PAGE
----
USB 3.0 that much closer to standard on Intel PCs

USB 3.0 should become widely available next year as Intel builds support for the standard into its chips.

USB 3.0 has gotten the green light for becoming a standard offering on Intel-based Windows PCs next year.

The USB Implementers Forum announced this week that the upcoming "Ivy Bridge" 7 Series Chipset and other Intel chipsets have achieved USB 3.0 certification. Chipsets are support silicon that work in tandem with the main processor.

USB 3.0, aka SuperSpeed USB, delivers up to 10 times the data transfer rate of USB 2.0, as well as improved power efficiency.

Intel's Ivy Bridge silicon, due to ship in Windows PCs in the April-June time frame, will have USB 3.0 as a standard feature for the first time. So far, it has been available on select laptops and desktops only and requires chips from Advanced Micro Devices or additional chips from NEC, among others.

"SuperSpeed USB certification...helps ensure interoperability and backward compatibility within the broad USB ecosystem," said Ahmad Zaidi, general manager of Intel's Chipset and SoC IP Group, in a statement.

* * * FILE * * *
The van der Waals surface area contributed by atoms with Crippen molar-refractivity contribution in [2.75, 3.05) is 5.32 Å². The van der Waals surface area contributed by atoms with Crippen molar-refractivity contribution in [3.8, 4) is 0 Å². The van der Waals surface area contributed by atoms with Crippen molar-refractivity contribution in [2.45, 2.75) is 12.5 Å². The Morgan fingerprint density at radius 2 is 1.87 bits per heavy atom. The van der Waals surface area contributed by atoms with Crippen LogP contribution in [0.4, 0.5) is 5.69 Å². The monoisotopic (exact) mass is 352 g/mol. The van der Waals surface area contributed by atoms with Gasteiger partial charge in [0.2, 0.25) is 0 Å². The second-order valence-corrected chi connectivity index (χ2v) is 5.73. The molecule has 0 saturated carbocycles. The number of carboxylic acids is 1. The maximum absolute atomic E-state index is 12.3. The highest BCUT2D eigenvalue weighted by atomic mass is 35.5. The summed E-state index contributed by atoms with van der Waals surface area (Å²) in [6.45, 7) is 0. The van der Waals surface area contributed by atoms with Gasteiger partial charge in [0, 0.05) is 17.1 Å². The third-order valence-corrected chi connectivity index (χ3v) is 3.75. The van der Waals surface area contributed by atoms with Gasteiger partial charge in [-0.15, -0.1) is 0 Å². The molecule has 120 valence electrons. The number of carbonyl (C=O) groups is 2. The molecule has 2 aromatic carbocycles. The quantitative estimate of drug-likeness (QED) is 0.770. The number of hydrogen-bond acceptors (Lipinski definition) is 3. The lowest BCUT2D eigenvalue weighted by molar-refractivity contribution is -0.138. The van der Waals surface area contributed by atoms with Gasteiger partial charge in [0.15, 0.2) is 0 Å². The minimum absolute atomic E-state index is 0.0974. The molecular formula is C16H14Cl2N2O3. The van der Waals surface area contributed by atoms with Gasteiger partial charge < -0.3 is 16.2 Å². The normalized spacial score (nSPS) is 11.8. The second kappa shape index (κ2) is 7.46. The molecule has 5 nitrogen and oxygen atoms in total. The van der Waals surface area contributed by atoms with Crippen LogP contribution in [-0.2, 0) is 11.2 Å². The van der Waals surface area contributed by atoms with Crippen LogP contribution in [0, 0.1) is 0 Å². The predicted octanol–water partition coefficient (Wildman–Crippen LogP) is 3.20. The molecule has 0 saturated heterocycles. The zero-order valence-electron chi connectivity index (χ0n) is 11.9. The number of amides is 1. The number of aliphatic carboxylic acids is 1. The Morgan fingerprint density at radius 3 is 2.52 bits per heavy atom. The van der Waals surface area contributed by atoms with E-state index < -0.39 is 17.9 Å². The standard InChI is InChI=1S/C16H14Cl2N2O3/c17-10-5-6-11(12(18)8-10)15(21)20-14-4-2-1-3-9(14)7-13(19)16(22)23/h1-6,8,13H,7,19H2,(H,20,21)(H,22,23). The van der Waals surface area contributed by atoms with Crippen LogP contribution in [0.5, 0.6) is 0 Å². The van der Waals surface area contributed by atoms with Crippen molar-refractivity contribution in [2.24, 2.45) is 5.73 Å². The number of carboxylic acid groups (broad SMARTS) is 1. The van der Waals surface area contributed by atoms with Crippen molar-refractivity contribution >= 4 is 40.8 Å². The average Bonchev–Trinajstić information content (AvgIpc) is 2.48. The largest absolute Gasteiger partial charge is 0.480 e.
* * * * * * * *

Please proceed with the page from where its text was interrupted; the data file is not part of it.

Analysts believe that when USB 3.0 is integrated into Intel's chipsets, it will make the standard universal because it can be offered on virtually any PC. "Intel's integration of SuperSpeed USB into its upcoming core logic chipset is critical because it allows cost-conscious PC (makers) to offer the technology at a very competitive price point," said Brian O'Rourke, research director for In-Stat, in a statement.

"Additionally, SuperSpeed USB adoption in PCs is leading to broad adoption in PC peripherals, consumer electronics, and mobile devices," he said.

Intel also offers an alternative high-speed connection technology called Thunderbolt, which comes on Apple's MacBooks, but that isn't expected to be as widely used in 2012 as USB 3.0.

About the author

Brooke Crothers writes about mobile computer systems, including laptops, tablets, smartphones: how they define the computing experience and the hardware that makes them tick. He has served as an editor at large at CNET News and a contributing reporter to The New York Times' Bits and Technology sections. His interest in things small began when living in Tokyo in a very small apartment for a very long time.

 

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